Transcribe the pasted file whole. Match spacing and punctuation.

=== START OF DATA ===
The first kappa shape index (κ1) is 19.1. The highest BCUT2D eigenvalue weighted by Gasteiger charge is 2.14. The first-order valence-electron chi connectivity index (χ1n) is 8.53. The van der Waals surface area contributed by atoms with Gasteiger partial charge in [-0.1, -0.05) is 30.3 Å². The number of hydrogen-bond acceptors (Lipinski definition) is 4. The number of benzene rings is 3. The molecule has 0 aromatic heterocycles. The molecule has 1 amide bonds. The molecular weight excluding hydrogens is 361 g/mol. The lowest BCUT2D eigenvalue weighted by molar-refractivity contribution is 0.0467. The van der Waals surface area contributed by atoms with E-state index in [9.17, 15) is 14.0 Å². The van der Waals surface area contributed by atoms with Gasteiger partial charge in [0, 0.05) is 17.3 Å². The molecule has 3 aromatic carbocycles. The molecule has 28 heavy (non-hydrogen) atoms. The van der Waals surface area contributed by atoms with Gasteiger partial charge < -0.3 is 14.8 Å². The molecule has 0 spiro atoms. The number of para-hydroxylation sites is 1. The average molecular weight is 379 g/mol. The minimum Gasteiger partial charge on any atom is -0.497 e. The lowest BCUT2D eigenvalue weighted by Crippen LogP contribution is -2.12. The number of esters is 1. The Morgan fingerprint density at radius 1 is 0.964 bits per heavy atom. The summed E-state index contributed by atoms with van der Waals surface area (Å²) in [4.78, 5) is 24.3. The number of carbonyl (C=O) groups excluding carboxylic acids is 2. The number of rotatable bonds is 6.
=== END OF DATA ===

The first kappa shape index (κ1) is 19.1. The highest BCUT2D eigenvalue weighted by Gasteiger charge is 2.14. The first-order valence-electron chi connectivity index (χ1n) is 8.53. The van der Waals surface area contributed by atoms with Gasteiger partial charge in [-0.1, -0.05) is 30.3 Å². The number of hydrogen-bond acceptors (Lipinski definition) is 4. The number of benzene rings is 3. The molecule has 0 aromatic heterocycles. The molecule has 1 amide bonds. The molecular weight excluding hydrogens is 361 g/mol. The lowest BCUT2D eigenvalue weighted by molar-refractivity contribution is 0.0467. The van der Waals surface area contributed by atoms with E-state index in [9.17, 15) is 14.0 Å². The van der Waals surface area contributed by atoms with Gasteiger partial charge in [0, 0.05) is 17.3 Å². The molecule has 3 aromatic carbocycles. The molecule has 28 heavy (non-hydrogen) atoms. The van der Waals surface area contributed by atoms with Gasteiger partial charge < -0.3 is 14.8 Å². The molecule has 0 spiro atoms. The number of para-hydroxylation sites is 1. The average molecular weight is 379 g/mol. The minimum Gasteiger partial charge on any atom is -0.497 e. The lowest BCUT2D eigenvalue weighted by Crippen LogP contribution is -2.12. The number of esters is 1. The Morgan fingerprint density at radius 1 is 0.964 bits per heavy atom. The summed E-state index contributed by atoms with van der Waals surface area (Å²) in [4.78, 5) is 24.3. The number of carbonyl (C=O) groups excluding carboxylic acids is 2. The number of rotatable bonds is 6.